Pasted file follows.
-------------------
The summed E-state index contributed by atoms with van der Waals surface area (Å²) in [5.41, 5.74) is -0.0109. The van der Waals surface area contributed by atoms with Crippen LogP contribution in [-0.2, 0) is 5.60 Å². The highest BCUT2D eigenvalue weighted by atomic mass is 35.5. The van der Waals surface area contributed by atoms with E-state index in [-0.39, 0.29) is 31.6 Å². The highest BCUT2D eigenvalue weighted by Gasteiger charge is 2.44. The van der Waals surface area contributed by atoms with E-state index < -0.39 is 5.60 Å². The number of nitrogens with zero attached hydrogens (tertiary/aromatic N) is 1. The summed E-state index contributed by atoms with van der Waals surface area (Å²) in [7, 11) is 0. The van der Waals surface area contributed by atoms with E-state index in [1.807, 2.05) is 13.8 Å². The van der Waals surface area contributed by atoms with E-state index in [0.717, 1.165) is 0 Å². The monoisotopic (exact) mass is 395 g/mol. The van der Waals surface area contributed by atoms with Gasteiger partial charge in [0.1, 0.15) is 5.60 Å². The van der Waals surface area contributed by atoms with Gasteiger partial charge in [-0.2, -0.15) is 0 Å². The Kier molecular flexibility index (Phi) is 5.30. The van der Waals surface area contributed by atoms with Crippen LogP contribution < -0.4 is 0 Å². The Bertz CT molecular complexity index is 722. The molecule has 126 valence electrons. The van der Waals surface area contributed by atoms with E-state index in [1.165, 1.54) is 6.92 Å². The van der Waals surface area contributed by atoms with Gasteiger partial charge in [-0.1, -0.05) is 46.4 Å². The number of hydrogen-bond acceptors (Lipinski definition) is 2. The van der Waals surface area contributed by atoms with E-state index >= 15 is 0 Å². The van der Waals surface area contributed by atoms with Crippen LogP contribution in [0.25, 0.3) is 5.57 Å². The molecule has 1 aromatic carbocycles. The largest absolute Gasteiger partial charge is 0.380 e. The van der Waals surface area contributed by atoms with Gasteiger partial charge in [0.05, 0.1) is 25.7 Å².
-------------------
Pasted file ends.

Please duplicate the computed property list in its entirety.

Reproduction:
The summed E-state index contributed by atoms with van der Waals surface area (Å²) in [5.41, 5.74) is -0.0109. The van der Waals surface area contributed by atoms with Crippen LogP contribution in [-0.2, 0) is 5.60 Å². The highest BCUT2D eigenvalue weighted by atomic mass is 35.5. The van der Waals surface area contributed by atoms with E-state index in [-0.39, 0.29) is 31.6 Å². The highest BCUT2D eigenvalue weighted by Gasteiger charge is 2.44. The van der Waals surface area contributed by atoms with E-state index < -0.39 is 5.60 Å². The number of nitrogens with zero attached hydrogens (tertiary/aromatic N) is 1. The summed E-state index contributed by atoms with van der Waals surface area (Å²) in [7, 11) is 0. The van der Waals surface area contributed by atoms with E-state index in [1.807, 2.05) is 13.8 Å². The van der Waals surface area contributed by atoms with E-state index in [0.717, 1.165) is 0 Å². The monoisotopic (exact) mass is 395 g/mol. The van der Waals surface area contributed by atoms with Gasteiger partial charge in [0.1, 0.15) is 5.60 Å². The van der Waals surface area contributed by atoms with Gasteiger partial charge in [-0.2, -0.15) is 0 Å². The Kier molecular flexibility index (Phi) is 5.30. The van der Waals surface area contributed by atoms with Crippen LogP contribution < -0.4 is 0 Å². The Bertz CT molecular complexity index is 722. The molecule has 126 valence electrons. The van der Waals surface area contributed by atoms with E-state index in [1.165, 1.54) is 6.92 Å². The van der Waals surface area contributed by atoms with Gasteiger partial charge in [-0.1, -0.05) is 46.4 Å². The number of hydrogen-bond acceptors (Lipinski definition) is 2. The van der Waals surface area contributed by atoms with E-state index >= 15 is 0 Å². The van der Waals surface area contributed by atoms with Crippen LogP contribution in [0.25, 0.3) is 5.57 Å². The molecule has 1 aromatic carbocycles. The largest absolute Gasteiger partial charge is 0.380 e. The van der Waals surface area contributed by atoms with Gasteiger partial charge in [0.05, 0.1) is 25.7 Å².